Robert C. Hendel, M.D. is currently the Director of Cardiac Imaging at the University of Miami Miller School of Medicine, where he is a Professor of Medicine and Radiology. He also serves as the director of the cardiac care unit at the University of Miami Hospital. Dr. Hendel received his Bachelor of Art’s degree in biological sciences from Northwestern University and then was granted his medical degree, with distinction, from George Washington University School of Medicine in 1983. He completed his internship and residency in internal medicine at Northwestern University and went on to receive fellowship training in cardiovascular disease at the University of Massachusetts Medical School. After specialized training in nuclear cardiology, he returned to Northwestern University in 1990, where he remained for almost 10 years, before he moved to Rush University Medical Center, serving as the Director of the Coronary Care Unit and the Director of Nuclear Cardiology.He has served at the national level as the President of the American Society of Nuclear Cardiology (ASNC) and has served on the Executive Council of ASNC for 8 years. Dr Hendel was also President of the Cardiovascular Council of the Society of Nuclear Medicine Medicine and in 2003 received the Hermann Blumgardt Award from the Society for outstanding service in nuclear cardiology.. He is a Fellow of the American College of Cardiology (FACC), the American Heart Association (FAHA), and the American Society of Nuclear Cardiology (FASNC). He has also served on the appropriate use criteria task force at American College of Cardiology (ACC) and has pioneered the implementation and evaluation of appropriate use criteria. Dr. Hendel also chairs the ACCF/AHA Task Force on Clinical Data Standards.Dr. Hendel has delivered invited lectureships at the American Heart Association, American College of Cardiology, Society of Nuclear Medicine, and the American Society of Nuclear Cardiology scientific sessions, as well as at national conferences in more than 10 countries. He has also authored more than 150 papers and book chapters and has published two of the leading textbooks in nuclear cardiology. He serves on the editorial board for several journals and is section editor for JACC-Imaging. His areas of research interest have included angiogenesis, attenuation-corrected SPECT imaging, patient risk stratification, and pharmacologic stress testing, and quality/appropriateness in cardiac imaging.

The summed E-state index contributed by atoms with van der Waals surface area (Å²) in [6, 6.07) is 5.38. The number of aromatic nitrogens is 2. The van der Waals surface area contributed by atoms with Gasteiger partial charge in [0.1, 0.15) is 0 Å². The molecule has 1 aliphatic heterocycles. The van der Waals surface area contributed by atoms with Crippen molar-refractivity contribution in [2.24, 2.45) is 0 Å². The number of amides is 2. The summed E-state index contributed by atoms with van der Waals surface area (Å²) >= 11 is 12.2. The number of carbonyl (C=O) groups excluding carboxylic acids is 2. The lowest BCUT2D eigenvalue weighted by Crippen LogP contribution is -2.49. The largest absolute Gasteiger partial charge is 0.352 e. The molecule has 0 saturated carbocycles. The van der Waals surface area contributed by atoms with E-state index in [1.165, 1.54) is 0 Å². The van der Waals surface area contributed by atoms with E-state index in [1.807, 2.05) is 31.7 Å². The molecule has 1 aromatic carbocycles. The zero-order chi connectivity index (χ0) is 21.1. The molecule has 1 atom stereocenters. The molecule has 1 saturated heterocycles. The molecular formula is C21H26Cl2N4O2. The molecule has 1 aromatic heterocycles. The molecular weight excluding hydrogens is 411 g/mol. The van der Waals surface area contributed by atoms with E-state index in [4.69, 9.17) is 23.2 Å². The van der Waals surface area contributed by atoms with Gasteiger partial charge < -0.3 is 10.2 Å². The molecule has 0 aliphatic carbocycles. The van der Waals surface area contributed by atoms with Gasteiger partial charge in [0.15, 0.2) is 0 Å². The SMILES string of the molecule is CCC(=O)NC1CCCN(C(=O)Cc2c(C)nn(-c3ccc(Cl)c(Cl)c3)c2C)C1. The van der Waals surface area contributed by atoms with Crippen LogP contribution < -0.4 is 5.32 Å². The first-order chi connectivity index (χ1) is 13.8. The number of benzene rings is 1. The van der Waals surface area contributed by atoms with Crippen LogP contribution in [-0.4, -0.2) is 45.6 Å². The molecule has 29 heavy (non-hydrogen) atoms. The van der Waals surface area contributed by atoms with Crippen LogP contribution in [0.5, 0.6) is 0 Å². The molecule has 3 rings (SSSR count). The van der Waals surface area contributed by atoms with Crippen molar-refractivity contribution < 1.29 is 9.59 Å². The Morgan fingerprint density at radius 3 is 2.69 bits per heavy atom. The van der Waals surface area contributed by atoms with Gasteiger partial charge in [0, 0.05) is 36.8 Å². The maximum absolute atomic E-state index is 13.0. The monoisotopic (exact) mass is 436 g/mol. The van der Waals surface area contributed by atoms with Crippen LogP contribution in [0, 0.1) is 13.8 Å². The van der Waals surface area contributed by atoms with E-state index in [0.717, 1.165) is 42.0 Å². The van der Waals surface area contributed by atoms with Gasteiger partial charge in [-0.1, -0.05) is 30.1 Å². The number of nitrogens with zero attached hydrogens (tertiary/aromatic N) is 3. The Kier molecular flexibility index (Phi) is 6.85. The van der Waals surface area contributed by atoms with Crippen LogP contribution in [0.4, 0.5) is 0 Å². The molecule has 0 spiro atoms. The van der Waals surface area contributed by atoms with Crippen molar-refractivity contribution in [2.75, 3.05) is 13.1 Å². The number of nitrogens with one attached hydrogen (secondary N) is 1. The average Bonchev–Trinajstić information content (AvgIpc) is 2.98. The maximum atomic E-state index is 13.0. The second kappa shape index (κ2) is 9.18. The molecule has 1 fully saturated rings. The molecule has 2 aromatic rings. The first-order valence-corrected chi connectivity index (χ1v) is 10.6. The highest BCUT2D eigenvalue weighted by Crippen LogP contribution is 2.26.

Prof Jason S. Lewis